So we have State Retirement Pension which is blithely unconcerned with your state of health and is paid “in sickness and in health” and “disability benefits” which is all about extra money for extra difficulties related to long term health issues, including cancer. And related to them Carers Allowance
Pension Credit (PC) fits somewhere in between in these “How are you today?” stakes. It’s basic purpose is to top up low retirement incomes for all pensioners regardless of any health or caring issues. However, there are also extra amounts within Pension Credit for some people receiving a disability benefit or for those acting as carers.
And as a result, it may be that while you didn’t qualify for Pension Credit before, you might well qualify after the award of a disability benefit or after registering for Carer’s Allowance.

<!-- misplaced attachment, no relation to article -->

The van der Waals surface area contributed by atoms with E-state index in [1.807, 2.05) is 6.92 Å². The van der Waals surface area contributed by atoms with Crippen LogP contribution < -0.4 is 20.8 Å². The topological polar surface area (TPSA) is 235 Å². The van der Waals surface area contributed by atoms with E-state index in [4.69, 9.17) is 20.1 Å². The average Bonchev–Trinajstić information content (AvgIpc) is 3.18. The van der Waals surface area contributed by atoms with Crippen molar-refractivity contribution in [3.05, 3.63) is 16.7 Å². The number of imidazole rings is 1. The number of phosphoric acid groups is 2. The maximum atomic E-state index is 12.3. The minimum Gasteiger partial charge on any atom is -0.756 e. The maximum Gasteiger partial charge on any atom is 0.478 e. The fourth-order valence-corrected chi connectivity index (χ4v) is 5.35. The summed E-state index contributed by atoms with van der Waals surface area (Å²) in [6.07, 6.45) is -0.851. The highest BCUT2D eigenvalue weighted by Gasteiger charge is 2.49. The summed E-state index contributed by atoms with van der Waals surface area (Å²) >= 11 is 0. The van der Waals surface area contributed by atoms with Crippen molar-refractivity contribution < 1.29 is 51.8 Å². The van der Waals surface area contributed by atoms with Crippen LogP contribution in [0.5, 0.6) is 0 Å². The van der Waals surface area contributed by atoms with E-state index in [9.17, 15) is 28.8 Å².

Let’s take a closer look and see how that - and Pension Credit - works
2. What is Pension Credit?
Pension Credit (PC) came in from October 2003 to replace the previous Income Support (for people aged 60+). It’s basic aim was to abolish poverty in old age, as a bare Retirement Pension - currently £119.20 a week - is a very hard thing to live on when there is not a lot else coming in.
PC comes in two parts:
- the main PC Guarantee Credit that tops up your income to various set levels depending on your circumstances and
- a small additional PC Savings Credit that gave a reward for having saved or paid into a pension scheme.
2.1 The idea behind PC Guarantee Credit
Well why not just simply put up the Retirement Pension significantly or at least start putting it up in real terms?